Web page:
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    Home > Active Ingredient News > Study of Nervous System > "Watchdog" of small glial cells in the olfactory ball to protect the brain from infection

    "Watchdog" of small glial cells in the olfactory ball to protect the brain from infection

    • Last Update: 2020-06-16
    • Source: Internet
    • Author: User
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    Airborne viruses have been challenging people's immune systems, but it is rare to see viral infections that cause neurological diseasesThis means that the immune system in this region must be very good at protecting the brain
    More experiments have shown that immune cells in the central nervous system, small glial cells, do not do enough to help the immune system identify viruses and to some extent limit the damage of neurons themselvesRetaining neurons is important because, unlike cells in most other tissues, most neuronal populations do not recover
    As a result, the central nervous system has evolved a variety of defense mechanisms against pathogensHowever, when airborne viruses are inhaled, they pass through the nasal cavity and interact with the olfactory epithelial tissue responsible for the sense of smellNeurons at the edge of the olfactory system extend small protrusions through the bone layer of the nasal cavityThese projections enter the brain, exposing the brain to the smell scents of the airNeurons in olfactory epithelial cells also provide a direct access to the brain, providing an easy way for viruses to bypass traditional central nervous system disorders
    If a virus infects neurons suspended in the respiratory tract, the virus can enter the brain and eventually cause encephalitis or meningitisThe researchers say they are interested in understanding the immune response at the interface between the olfactory neurons at the end of the olfactory ball and the rest of the brain
    Researchers led by NINDS senior researcher DrDorian McGavern found that CD8 T cells are part of the immune system responsible for controlling the virus and are important for protecting the brain after nasal tissue infectionMcGavin's team used advanced fluorescence microscopy technology to see in real time how CD8 T cells protect the brain from nasal virus infections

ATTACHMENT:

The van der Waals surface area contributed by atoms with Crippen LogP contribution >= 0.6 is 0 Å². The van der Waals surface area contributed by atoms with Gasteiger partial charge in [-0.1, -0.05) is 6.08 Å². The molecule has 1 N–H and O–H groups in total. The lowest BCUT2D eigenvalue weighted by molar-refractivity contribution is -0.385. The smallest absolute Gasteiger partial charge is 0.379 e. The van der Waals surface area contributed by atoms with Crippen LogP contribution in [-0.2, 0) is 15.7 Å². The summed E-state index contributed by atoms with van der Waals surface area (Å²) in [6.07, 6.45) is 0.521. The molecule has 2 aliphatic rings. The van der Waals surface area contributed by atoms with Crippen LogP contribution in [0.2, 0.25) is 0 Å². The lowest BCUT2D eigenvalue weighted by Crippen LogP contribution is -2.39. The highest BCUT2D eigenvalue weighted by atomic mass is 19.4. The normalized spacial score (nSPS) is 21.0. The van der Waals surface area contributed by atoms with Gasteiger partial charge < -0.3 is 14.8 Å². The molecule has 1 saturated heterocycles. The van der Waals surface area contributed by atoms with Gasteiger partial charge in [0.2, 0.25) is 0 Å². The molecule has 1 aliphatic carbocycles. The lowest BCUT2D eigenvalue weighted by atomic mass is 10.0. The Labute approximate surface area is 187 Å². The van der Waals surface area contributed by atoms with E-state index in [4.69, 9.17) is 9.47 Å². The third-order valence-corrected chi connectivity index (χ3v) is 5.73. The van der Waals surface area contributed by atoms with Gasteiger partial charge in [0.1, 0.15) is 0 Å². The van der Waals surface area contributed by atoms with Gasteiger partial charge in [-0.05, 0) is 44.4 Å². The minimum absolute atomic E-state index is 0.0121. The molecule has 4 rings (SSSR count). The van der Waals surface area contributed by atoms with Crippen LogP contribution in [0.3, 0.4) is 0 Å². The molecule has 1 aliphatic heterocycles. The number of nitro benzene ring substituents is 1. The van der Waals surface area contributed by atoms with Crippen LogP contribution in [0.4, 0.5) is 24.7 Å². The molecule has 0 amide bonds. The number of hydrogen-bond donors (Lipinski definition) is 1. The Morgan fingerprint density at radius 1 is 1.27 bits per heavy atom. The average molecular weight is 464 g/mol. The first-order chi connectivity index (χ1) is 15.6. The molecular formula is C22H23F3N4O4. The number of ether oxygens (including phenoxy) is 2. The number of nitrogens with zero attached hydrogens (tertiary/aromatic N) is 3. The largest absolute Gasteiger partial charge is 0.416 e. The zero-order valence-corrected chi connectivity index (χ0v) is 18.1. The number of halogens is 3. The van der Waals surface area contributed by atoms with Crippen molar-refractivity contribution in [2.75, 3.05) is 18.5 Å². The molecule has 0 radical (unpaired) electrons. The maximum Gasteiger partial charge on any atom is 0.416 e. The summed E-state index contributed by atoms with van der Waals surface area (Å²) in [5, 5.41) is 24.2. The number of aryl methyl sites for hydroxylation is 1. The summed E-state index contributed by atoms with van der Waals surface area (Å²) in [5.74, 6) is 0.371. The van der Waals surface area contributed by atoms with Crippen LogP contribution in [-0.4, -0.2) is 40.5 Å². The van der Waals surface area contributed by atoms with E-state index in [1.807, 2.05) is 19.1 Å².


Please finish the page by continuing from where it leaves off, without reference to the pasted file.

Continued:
Interestingly, CD8 T cells do not appear to interact directly with neurons in the major infected cell populationInstead, they come into contact with small glial cells, the central nervous system's immune cells that act like garbage collectors by removing cell fragments and dead cell material When a viral infection occurs, small glial cells appear to absorb the viral material in their surroundings and present it to the immune system as if they had been infected
    In this way, infected olfactory neurons can "pass" viral particles to small glial cells, which can then be detected by T cells T-cells then react by releasing antiviral molecules to remove the virus from neurons in a way that does not kill cells Since small glial cells are renewable cell types, this interaction makes sense from an evolutionary point of view The immune system has developed a strategy to preserve neurons at all costs This study proves that small glial cells can "absorb strikes" from neurons by involving T cells, and then make the antiviral program work
    Due to the current COVID-19 pandemic, the recent respiratory virus infection has caused great concern Dr McGavin noted that although the virus has not been studied in these experiments, some of the symptoms it has produced suggest that the same mechanism described here may be working One of the interesting symptoms associated with the new coronavirus infection is that many people lose their sense of smell and taste This suggests that the virus is not only a respiratory pathogen, but may also target or destroy olfactory sensory neurons
    It is worth noting that a wide range of infections of olfactory sensory neurons, whether it is the neo-coronavirus, the virus used in this study or any other similar viral infection, may destroy people's sense of smell But unlike other neurons in the central nervous system, these start in the nose and eventually regenerate the sensory neurons of the brain after the infection is removed What's more, the immune response described by the researchers does not protect both olfactory sensory neurons or olfactory This is not necessarily a long-term problem, because once the virus has been treated, these sensory neurons can be replaced The key is to protect the brain and central nervous system from encephalitis or meningitis, and people's sense of smell can often be repaired over time And given the importance of small glial cells in stimulating antiviral responses, factors that may cause depletion or loss of function may increase susceptibility to central nervous system infections
    Reference: Moseman, EA et al T cell cell engagement of cross-on-the-head microglia the sofs from the brain of the nasal virus infection Science Immunology June 5, 2020 DOI: 10.1126/sciimmunol.abb1817 Source: Translational
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